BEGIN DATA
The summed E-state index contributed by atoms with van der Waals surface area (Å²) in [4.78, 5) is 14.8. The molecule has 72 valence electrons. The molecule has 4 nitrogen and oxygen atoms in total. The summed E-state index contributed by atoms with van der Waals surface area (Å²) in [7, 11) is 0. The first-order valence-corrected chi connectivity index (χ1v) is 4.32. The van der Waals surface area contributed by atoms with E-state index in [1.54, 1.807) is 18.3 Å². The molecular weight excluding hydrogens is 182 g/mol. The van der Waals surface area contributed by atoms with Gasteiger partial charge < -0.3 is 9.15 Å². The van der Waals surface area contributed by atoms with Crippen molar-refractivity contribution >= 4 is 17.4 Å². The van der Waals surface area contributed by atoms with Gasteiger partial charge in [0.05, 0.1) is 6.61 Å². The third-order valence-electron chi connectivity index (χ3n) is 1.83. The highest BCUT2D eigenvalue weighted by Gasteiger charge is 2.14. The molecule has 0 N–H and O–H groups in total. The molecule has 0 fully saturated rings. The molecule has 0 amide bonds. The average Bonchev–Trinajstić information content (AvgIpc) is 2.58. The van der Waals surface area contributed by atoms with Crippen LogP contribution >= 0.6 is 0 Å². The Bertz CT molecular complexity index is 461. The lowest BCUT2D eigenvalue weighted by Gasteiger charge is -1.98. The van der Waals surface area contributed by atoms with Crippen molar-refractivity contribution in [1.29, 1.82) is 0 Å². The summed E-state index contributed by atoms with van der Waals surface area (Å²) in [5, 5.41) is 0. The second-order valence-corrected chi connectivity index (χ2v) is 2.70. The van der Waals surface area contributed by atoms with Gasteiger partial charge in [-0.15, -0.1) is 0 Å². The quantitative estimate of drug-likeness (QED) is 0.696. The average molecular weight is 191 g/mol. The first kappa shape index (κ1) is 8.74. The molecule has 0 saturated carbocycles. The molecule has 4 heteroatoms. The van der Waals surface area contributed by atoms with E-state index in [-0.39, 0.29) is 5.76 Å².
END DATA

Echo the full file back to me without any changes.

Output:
The summed E-state index contributed by atoms with van der Waals surface area (Å²) in [4.78, 5) is 14.8. The molecule has 72 valence electrons. The molecule has 4 nitrogen and oxygen atoms in total. The summed E-state index contributed by atoms with van der Waals surface area (Å²) in [7, 11) is 0. The first-order valence-corrected chi connectivity index (χ1v) is 4.32. The van der Waals surface area contributed by atoms with E-state index in [1.54, 1.807) is 18.3 Å². The molecular weight excluding hydrogens is 182 g/mol. The van der Waals surface area contributed by atoms with Gasteiger partial charge < -0.3 is 9.15 Å². The van der Waals surface area contributed by atoms with Crippen molar-refractivity contribution >= 4 is 17.4 Å². The van der Waals surface area contributed by atoms with Gasteiger partial charge in [0.05, 0.1) is 6.61 Å². The third-order valence-electron chi connectivity index (χ3n) is 1.83. The highest BCUT2D eigenvalue weighted by Gasteiger charge is 2.14. The molecule has 0 N–H and O–H groups in total. The molecule has 0 fully saturated rings. The molecule has 0 amide bonds. The average Bonchev–Trinajstić information content (AvgIpc) is 2.58. The van der Waals surface area contributed by atoms with Crippen LogP contribution >= 0.6 is 0 Å². The Bertz CT molecular complexity index is 461. The lowest BCUT2D eigenvalue weighted by Gasteiger charge is -1.98. The van der Waals surface area contributed by atoms with Crippen molar-refractivity contribution in [1.29, 1.82) is 0 Å². The summed E-state index contributed by atoms with van der Waals surface area (Å²) in [5, 5.41) is 0. The second-order valence-corrected chi connectivity index (χ2v) is 2.70. The van der Waals surface area contributed by atoms with Gasteiger partial charge in [-0.15, -0.1) is 0 Å². The quantitative estimate of drug-likeness (QED) is 0.696. The average molecular weight is 191 g/mol. The first kappa shape index (κ1) is 8.74. The molecule has 0 saturated carbocycles. The molecule has 4 heteroatoms. The van der Waals surface area contributed by atoms with E-state index in [-0.39, 0.29) is 5.76 Å².